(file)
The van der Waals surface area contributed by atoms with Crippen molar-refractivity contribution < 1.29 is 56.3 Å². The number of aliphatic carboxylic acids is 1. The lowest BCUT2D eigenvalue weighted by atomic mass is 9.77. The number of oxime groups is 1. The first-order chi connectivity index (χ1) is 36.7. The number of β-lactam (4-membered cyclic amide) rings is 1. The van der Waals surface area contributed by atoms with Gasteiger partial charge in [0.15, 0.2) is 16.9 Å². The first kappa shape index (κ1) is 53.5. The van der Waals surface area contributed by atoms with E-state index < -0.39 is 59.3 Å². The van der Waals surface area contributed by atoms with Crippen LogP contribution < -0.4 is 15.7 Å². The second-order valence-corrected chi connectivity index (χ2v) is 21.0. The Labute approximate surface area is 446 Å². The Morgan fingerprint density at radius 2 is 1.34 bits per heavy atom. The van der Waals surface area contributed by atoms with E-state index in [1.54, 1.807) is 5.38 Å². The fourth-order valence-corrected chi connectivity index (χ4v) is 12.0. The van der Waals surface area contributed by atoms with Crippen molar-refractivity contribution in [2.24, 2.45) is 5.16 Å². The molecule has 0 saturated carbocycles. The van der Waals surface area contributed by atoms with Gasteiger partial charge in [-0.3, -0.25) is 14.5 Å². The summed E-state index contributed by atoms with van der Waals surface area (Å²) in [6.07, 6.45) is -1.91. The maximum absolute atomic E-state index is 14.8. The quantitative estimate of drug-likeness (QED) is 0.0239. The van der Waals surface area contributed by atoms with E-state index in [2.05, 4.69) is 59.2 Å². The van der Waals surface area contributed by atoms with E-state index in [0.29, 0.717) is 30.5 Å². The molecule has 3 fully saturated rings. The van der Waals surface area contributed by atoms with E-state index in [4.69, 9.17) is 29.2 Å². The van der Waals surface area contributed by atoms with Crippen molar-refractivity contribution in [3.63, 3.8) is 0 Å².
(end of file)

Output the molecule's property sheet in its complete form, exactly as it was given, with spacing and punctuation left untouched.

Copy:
The van der Waals surface area contributed by atoms with Crippen molar-refractivity contribution < 1.29 is 56.3 Å². The number of aliphatic carboxylic acids is 1. The lowest BCUT2D eigenvalue weighted by atomic mass is 9.77. The number of oxime groups is 1. The first-order chi connectivity index (χ1) is 36.7. The number of β-lactam (4-membered cyclic amide) rings is 1. The van der Waals surface area contributed by atoms with Gasteiger partial charge in [0.15, 0.2) is 16.9 Å². The first kappa shape index (κ1) is 53.5. The van der Waals surface area contributed by atoms with E-state index < -0.39 is 59.3 Å². The van der Waals surface area contributed by atoms with Crippen LogP contribution < -0.4 is 15.7 Å². The second-order valence-corrected chi connectivity index (χ2v) is 21.0. The Labute approximate surface area is 446 Å². The Morgan fingerprint density at radius 2 is 1.34 bits per heavy atom. The van der Waals surface area contributed by atoms with E-state index in [1.54, 1.807) is 5.38 Å². The fourth-order valence-corrected chi connectivity index (χ4v) is 12.0. The van der Waals surface area contributed by atoms with Crippen molar-refractivity contribution in [2.24, 2.45) is 5.16 Å². The molecule has 0 saturated carbocycles. The van der Waals surface area contributed by atoms with Gasteiger partial charge in [-0.3, -0.25) is 14.5 Å². The summed E-state index contributed by atoms with van der Waals surface area (Å²) in [6.07, 6.45) is -1.91. The maximum absolute atomic E-state index is 14.8. The quantitative estimate of drug-likeness (QED) is 0.0239. The van der Waals surface area contributed by atoms with E-state index in [2.05, 4.69) is 59.2 Å². The van der Waals surface area contributed by atoms with E-state index in [0.29, 0.717) is 30.5 Å². The molecule has 3 fully saturated rings. The van der Waals surface area contributed by atoms with E-state index in [4.69, 9.17) is 29.2 Å². The van der Waals surface area contributed by atoms with Crippen molar-refractivity contribution in [3.63, 3.8) is 0 Å².